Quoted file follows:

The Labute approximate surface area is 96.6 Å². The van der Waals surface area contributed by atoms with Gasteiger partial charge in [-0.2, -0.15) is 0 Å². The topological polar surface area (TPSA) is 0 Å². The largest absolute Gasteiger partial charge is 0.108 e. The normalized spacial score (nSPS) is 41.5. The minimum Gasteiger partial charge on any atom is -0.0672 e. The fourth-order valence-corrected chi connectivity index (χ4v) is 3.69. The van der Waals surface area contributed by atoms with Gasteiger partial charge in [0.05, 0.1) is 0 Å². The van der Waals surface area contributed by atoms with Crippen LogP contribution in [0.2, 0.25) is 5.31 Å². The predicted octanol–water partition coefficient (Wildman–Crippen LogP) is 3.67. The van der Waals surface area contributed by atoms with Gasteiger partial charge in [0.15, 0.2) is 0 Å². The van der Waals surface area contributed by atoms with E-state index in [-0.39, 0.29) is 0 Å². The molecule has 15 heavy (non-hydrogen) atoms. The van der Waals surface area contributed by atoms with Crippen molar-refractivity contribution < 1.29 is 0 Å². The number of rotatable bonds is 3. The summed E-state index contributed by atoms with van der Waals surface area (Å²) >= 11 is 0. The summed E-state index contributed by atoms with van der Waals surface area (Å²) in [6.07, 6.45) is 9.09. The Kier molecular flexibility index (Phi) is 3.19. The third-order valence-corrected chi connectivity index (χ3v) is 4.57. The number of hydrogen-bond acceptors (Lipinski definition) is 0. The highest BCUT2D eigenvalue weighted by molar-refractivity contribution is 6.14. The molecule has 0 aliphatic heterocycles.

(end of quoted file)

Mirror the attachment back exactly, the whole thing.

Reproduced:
The Labute approximate surface area is 96.6 Å². The van der Waals surface area contributed by atoms with Gasteiger partial charge in [-0.2, -0.15) is 0 Å². The topological polar surface area (TPSA) is 0 Å². The largest absolute Gasteiger partial charge is 0.108 e. The normalized spacial score (nSPS) is 41.5. The minimum Gasteiger partial charge on any atom is -0.0672 e. The fourth-order valence-corrected chi connectivity index (χ4v) is 3.69. The van der Waals surface area contributed by atoms with Gasteiger partial charge in [0.05, 0.1) is 0 Å². The van der Waals surface area contributed by atoms with Crippen LogP contribution in [0.2, 0.25) is 5.31 Å². The predicted octanol–water partition coefficient (Wildman–Crippen LogP) is 3.67. The van der Waals surface area contributed by atoms with Gasteiger partial charge in [0.15, 0.2) is 0 Å². The van der Waals surface area contributed by atoms with E-state index in [-0.39, 0.29) is 0 Å². The molecule has 15 heavy (non-hydrogen) atoms. The van der Waals surface area contributed by atoms with Crippen molar-refractivity contribution < 1.29 is 0 Å². The number of rotatable bonds is 3. The summed E-state index contributed by atoms with van der Waals surface area (Å²) >= 11 is 0. The summed E-state index contributed by atoms with van der Waals surface area (Å²) in [6.07, 6.45) is 9.09. The Kier molecular flexibility index (Phi) is 3.19. The third-order valence-corrected chi connectivity index (χ3v) is 4.57. The number of hydrogen-bond acceptors (Lipinski definition) is 0. The highest BCUT2D eigenvalue weighted by molar-refractivity contribution is 6.14. The molecule has 0 aliphatic heterocycles.